North Shore Search and Rescue seeks public’s help to purchase locator system for dementia clients

NORTH SHORE—Members of North Shore Search and Rescue (NSSR) have seen a need on Manitoulin and North Shore communities they are hoping to fill by providing specialized equipment to those who are prone to wandering, such as elderly people with Alzheimer’s or dementia or autistic children, but they need the public’s support.

Bill Noon, president of NSSR, explained that Project Lifesaver International is a well-known program across the United States and is spreading into Canada, including through search and rescue groups across Ontario. In the North, participating search and rescue organizations in Sault Ste. Marie and Thunder Bay are embracing the program.

According to the Project Lifesaver website, “Citizens enrolled in Project Lifesaver wear a small personal transmitter around the wrist or ankle that emits an individualized tracking signal. If an enrolled client goes missing, the caregiver notifies their local Project Lifesaver agency and a trained emergency team (such as NSSR) responds to the wanderer’s area. Most who wander are found within a few miles from home and search times have been reduced from hours and days to minutes. Recovery times for Project Lifesaver clients average 30 minutes—95 percent less time than standard operations.”

The onus is on the family to buy the transmitter (which comes in a bracelet form) at $350, while the NSSR is hoping to raise enough money to purchase the receivers.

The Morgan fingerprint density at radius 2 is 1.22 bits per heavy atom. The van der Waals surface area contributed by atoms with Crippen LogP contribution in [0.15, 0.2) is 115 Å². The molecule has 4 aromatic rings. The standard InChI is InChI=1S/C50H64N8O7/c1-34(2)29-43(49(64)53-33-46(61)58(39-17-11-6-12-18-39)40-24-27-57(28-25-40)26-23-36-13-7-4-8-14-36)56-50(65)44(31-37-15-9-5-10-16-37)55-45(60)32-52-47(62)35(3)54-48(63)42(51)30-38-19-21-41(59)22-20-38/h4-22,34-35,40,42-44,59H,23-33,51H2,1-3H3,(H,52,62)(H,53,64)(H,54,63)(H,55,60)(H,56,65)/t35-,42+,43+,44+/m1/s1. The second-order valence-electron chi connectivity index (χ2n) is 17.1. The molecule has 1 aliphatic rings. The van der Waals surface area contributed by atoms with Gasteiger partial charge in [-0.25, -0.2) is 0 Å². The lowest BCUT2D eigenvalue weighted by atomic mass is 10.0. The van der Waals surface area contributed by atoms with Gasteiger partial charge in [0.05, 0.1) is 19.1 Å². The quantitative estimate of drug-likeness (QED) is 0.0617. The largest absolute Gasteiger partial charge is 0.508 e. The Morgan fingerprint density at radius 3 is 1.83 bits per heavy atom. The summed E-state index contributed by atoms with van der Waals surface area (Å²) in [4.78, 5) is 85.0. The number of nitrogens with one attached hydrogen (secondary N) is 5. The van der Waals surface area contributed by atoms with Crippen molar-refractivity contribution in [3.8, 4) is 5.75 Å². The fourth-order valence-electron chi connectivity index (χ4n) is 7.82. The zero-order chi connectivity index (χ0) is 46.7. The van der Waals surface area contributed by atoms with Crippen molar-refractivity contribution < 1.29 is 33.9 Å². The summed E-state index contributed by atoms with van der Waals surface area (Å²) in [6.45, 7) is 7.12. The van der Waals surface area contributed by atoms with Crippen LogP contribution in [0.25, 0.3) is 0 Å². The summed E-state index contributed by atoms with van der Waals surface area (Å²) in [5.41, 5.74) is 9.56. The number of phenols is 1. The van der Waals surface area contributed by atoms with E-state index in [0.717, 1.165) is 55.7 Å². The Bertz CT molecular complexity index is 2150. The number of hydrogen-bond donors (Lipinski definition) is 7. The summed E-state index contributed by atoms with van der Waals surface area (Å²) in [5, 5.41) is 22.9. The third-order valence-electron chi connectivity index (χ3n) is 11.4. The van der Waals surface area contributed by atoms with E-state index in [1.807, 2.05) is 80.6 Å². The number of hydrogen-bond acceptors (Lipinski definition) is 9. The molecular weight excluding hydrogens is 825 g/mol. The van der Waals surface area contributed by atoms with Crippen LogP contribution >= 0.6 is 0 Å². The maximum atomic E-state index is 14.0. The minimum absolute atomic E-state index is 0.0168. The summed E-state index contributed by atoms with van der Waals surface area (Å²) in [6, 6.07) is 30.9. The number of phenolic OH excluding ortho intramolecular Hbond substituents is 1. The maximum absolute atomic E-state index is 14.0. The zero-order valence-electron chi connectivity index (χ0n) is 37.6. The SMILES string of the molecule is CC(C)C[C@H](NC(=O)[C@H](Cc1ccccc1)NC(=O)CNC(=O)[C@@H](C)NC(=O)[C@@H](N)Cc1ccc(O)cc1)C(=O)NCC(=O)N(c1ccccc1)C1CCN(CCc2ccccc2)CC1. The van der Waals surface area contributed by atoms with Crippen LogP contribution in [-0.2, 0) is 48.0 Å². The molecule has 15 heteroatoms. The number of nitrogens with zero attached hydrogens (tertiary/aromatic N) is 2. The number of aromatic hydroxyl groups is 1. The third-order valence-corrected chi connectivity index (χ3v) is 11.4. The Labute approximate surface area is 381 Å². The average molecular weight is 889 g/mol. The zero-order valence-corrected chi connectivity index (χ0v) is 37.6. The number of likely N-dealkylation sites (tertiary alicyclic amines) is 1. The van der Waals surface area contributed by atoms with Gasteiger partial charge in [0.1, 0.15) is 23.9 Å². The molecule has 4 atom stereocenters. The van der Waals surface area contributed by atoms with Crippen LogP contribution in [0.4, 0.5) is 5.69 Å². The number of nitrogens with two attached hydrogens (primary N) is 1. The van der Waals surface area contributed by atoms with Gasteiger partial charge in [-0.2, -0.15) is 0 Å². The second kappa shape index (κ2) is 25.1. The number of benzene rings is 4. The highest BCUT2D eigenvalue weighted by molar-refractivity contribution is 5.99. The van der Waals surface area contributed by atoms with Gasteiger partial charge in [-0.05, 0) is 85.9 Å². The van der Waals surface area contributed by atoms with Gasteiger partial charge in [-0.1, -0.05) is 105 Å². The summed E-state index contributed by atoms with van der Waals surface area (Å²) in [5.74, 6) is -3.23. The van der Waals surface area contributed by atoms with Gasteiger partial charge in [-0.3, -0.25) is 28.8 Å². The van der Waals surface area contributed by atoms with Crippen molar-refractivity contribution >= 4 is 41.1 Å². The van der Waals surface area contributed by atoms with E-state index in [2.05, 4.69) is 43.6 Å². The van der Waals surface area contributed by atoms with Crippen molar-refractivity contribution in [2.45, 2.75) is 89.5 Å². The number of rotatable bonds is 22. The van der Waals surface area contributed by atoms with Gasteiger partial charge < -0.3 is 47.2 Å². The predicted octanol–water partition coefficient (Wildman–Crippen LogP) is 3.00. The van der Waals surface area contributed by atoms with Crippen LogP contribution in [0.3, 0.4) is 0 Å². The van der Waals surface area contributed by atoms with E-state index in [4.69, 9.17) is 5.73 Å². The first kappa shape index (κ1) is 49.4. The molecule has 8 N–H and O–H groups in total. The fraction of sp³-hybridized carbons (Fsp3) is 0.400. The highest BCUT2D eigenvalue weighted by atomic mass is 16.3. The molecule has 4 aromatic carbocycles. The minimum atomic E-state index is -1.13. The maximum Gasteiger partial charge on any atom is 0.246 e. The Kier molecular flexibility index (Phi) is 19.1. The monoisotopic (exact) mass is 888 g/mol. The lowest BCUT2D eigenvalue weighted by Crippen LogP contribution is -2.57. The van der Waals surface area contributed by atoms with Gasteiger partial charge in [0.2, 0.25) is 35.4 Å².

NSSR serves the North Shore, Espanola and Manitoulin areas.

“If we get a call (about someone who’s wandered) we look up the frequency and we walk out and start travelling parallel to the signal until we pick up a signal,” Mr. Noon explained. “Whenever those signals cross, that’s where they are.”

Mr. Noon noted the excellent average time that it takes to locate a client, adding that if the NSSR gets a call for a lost Alzheimer’s patient using the current means at hand, the chances are not good at finding them in time.

“We don’t get any kind of funding for this, and the receivers are $5,000 each and we need at least two, but we’re hoping for six,” Mr. Noon said.

So far NSSR has contacted all of the Lions Clubs in the district and has received $9,000 in donations to date.

On top of this project, “we also have to raise enough for the team (NSSR),” Mr. Noon added, noting the voluntary road toll the group will be undertaking in Espanola during the Manitoulin gun hunting season. “We also help at event with first aid for donations.”

Those wishing to learn more about the program can visit or to make a donation to the project, visit and click on the PayPal link. E-transfers can also be sent to, which is also the email to use for Manitoulin Islanders wishing to get involved with the organization.